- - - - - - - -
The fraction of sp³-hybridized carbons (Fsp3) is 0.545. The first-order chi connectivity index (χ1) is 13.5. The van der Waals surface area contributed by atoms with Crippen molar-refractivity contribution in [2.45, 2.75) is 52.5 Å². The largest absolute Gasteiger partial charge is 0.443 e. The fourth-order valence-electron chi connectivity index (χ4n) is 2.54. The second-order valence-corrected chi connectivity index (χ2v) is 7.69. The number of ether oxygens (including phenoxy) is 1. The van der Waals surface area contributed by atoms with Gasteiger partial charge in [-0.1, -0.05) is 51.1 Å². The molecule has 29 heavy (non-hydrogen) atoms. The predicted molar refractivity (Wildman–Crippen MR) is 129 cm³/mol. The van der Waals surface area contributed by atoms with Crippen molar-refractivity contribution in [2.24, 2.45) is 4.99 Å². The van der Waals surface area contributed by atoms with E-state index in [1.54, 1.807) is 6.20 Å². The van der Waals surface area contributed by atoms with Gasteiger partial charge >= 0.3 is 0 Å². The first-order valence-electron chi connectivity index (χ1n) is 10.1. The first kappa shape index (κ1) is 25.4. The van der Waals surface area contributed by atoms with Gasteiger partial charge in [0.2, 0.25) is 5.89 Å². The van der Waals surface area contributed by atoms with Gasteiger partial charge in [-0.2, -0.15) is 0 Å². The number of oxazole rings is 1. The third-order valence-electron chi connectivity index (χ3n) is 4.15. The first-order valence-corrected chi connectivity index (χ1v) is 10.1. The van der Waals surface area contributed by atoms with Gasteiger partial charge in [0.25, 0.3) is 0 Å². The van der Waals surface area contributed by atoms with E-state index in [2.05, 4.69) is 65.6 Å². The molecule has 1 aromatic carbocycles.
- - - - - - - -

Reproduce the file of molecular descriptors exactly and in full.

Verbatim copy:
The fraction of sp³-hybridized carbons (Fsp3) is 0.545. The first-order chi connectivity index (χ1) is 13.5. The van der Waals surface area contributed by atoms with Crippen molar-refractivity contribution in [2.45, 2.75) is 52.5 Å². The largest absolute Gasteiger partial charge is 0.443 e. The fourth-order valence-electron chi connectivity index (χ4n) is 2.54. The second-order valence-corrected chi connectivity index (χ2v) is 7.69. The number of ether oxygens (including phenoxy) is 1. The van der Waals surface area contributed by atoms with Gasteiger partial charge in [-0.1, -0.05) is 51.1 Å². The molecule has 29 heavy (non-hydrogen) atoms. The predicted molar refractivity (Wildman–Crippen MR) is 129 cm³/mol. The van der Waals surface area contributed by atoms with Crippen molar-refractivity contribution in [2.24, 2.45) is 4.99 Å². The van der Waals surface area contributed by atoms with E-state index in [1.54, 1.807) is 6.20 Å². The van der Waals surface area contributed by atoms with Gasteiger partial charge >= 0.3 is 0 Å². The first-order valence-electron chi connectivity index (χ1n) is 10.1. The first kappa shape index (κ1) is 25.4. The van der Waals surface area contributed by atoms with Gasteiger partial charge in [0.2, 0.25) is 5.89 Å². The van der Waals surface area contributed by atoms with Gasteiger partial charge in [-0.2, -0.15) is 0 Å². The number of oxazole rings is 1. The third-order valence-electron chi connectivity index (χ3n) is 4.15. The first-order valence-corrected chi connectivity index (χ1v) is 10.1. The van der Waals surface area contributed by atoms with Gasteiger partial charge in [0.25, 0.3) is 0 Å². The van der Waals surface area contributed by atoms with E-state index in [2.05, 4.69) is 65.6 Å². The molecule has 1 aromatic carbocycles.